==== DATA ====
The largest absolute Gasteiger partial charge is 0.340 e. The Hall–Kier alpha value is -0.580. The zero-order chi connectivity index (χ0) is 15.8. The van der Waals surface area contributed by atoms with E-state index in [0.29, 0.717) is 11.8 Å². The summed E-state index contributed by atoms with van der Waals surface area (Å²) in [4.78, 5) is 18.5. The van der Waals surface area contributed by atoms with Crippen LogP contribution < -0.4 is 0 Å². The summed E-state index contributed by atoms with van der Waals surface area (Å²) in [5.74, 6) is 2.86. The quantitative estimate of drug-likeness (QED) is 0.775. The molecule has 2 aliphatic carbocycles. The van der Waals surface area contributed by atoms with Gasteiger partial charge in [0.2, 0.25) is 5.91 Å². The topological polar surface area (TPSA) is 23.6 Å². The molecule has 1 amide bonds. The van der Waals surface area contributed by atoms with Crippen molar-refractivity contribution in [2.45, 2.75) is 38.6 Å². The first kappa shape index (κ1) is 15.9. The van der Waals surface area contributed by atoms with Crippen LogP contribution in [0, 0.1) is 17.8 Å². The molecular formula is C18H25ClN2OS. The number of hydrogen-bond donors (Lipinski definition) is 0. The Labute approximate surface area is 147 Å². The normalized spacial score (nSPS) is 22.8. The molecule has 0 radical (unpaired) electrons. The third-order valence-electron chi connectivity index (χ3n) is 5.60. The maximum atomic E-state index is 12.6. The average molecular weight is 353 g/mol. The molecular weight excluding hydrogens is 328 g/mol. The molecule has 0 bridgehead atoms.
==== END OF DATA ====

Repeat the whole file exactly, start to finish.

The largest absolute Gasteiger partial charge is 0.340 e. The Hall–Kier alpha value is -0.580. The zero-order chi connectivity index (χ0) is 15.8. The van der Waals surface area contributed by atoms with E-state index in [0.29, 0.717) is 11.8 Å². The summed E-state index contributed by atoms with van der Waals surface area (Å²) in [4.78, 5) is 18.5. The van der Waals surface area contributed by atoms with Crippen LogP contribution < -0.4 is 0 Å². The summed E-state index contributed by atoms with van der Waals surface area (Å²) in [5.74, 6) is 2.86. The quantitative estimate of drug-likeness (QED) is 0.775. The molecule has 2 aliphatic carbocycles. The van der Waals surface area contributed by atoms with Gasteiger partial charge in [0.2, 0.25) is 5.91 Å². The topological polar surface area (TPSA) is 23.6 Å². The molecule has 1 amide bonds. The van der Waals surface area contributed by atoms with Crippen molar-refractivity contribution in [2.45, 2.75) is 38.6 Å². The first kappa shape index (κ1) is 15.9. The van der Waals surface area contributed by atoms with Crippen LogP contribution in [0, 0.1) is 17.8 Å². The molecular formula is C18H25ClN2OS. The number of hydrogen-bond donors (Lipinski definition) is 0. The Labute approximate surface area is 147 Å². The normalized spacial score (nSPS) is 22.8. The molecule has 0 radical (unpaired) electrons. The third-order valence-electron chi connectivity index (χ3n) is 5.60. The maximum atomic E-state index is 12.6. The average molecular weight is 353 g/mol. The molecular weight excluding hydrogens is 328 g/mol. The molecule has 0 bridgehead atoms.